Snow, autumn leaves, shining sun, refreshing breezes, and sparkling water call us to play. Play is a powerful human instinct. Have you ever thought about the opposite of play?  Would you guess work?  According to the psychiatrist of play, Dr. Stuart Brown, the opposite of play is depression.

Here is how Dr. Brown defines play:

  1. apparently purposeless,
  2. provides enjoyment,
  3. suspends self-consciousness,
  4. suspends the sense of time

For me, play is that childlike sense of discovery, release from the predictable, and immersion of self into enjoyment. Psychologists are discovering unexpected benefits of play. Manhattan psychologist Penny Donnefeld found that play reduces stress hormones in the bloodstream, may keep our arteries clear, and keep us alive longer. Yet, what do we hear from others? Work before play; play is for children. Twenty minutes of sustained belly laughter releases more endorphins than only one activity, and that is X-rated.

The economic downturn has forced many of us to work harder with fewer employees to share that work. We go home to more work, repeating this process daily. Under chronic stress the drive to play will disappear, and eventually, illness ensues.

A group of my friends from Nashville (distinguished organizational leaders) take a motorcycle road trip each year. When pressed for why, they say to spend quality time, explore, recharge, and make lasting memories, while feeling like a kid playing on a big toy!

Judging or Perceiving are the two lifestyle attitudes of psychological type theory. Judging (55% of the U.S.), is not necessarily judgmental; it is about getting things designated, listed, scheduled, and done. These employees appear serious and sober. They even walk with a sense of authority, even if only going to the restroom!

Perceivers (45% of the U.S.) find joy in watching and waiting before committing. They do their best work when pressure prompted. They are working on the project in their heads where their J colleagues cannot see it happening. P’s appear laid back and carefree, but they care deeply about their work and are driven by perfection rather than checking it off their list. At the last minute, the Perceiver will produce a rough draft that is the final draft. It is that good because the P has been writing it inside the brain for several days or weeks.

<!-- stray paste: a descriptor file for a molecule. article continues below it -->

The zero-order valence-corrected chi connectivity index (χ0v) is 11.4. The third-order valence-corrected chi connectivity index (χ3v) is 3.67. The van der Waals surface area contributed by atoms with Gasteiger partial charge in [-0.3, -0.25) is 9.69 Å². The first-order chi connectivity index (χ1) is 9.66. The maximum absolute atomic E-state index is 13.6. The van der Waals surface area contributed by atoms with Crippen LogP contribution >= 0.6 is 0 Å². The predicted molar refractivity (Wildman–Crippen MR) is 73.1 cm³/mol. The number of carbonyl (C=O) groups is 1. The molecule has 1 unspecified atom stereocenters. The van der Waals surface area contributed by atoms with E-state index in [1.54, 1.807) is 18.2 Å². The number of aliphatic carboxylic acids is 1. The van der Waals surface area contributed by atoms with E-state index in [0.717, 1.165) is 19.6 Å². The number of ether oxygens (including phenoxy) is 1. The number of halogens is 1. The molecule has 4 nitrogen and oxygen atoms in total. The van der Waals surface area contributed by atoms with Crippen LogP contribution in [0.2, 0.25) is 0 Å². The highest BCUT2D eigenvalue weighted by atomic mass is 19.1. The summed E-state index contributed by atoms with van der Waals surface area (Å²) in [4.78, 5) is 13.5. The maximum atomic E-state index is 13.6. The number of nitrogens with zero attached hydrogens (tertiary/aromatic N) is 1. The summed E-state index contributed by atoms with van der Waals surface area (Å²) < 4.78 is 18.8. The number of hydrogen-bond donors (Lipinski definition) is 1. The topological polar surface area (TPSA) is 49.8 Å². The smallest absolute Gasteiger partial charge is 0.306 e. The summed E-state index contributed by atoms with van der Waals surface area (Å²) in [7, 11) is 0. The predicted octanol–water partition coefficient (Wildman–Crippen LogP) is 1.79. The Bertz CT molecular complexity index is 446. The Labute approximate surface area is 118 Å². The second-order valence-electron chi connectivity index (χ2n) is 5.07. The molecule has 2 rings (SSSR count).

Flexible, playful, adaptable, the P’s bring fun to the workplace. The J’s spend lots of energy trying to “fix” the P’s, while the P’s, knowing they are being “fixed”, spend their energy “messing with” the J’s. P’s really detest the abundance of “shoulds and oughts” that most J’s love to use. P’s across the country tell me they don’t want to work for such “shouldy” people!

It is no accident that in Silicon Valley one may bring a dog to work and ping pong tables are used during breaks. And what about the nap rooms that some companies offer? Providing bicycles and trails might work for some locations.

Shared play bonds family members. In my family, the grandchildren clamored to get a spot by their beloved Pepa in the big white swing on the back porch. Their little legs didn’t reach the ground, so he pushed them and snuggled them while they giggled with delight. He pointed out the sights, smells and sounds of nature. After his death, only one possession was requested, the big white swing!

Dr. Brown says we need to take play to the bedroom. He says that the best sex is playful sex. When partners connect by doing something playful, they are freeing themselves from predictable behaviors and inviting some excitement into the relationship. He encourages couples to put suggestions of something playful to do together in a “love jar”.  They select suggestions for activities when the time is right. Yes, I know, he DOES live in California! And he keeps an office in a TREEHOUSE!

The genius inventor, Leonardo De Vinci, stated that the mind must be clear to generate new ideas. “Great ideas”, he said, “occur during periods of total relaxation, not during periods of deliberate effort.”

According to Leo, the more we play, the smarter we get!

Anne Murray, all rights reserved

To reprint, include contact information, , Bowling Green, KY, phone (270) 781-3677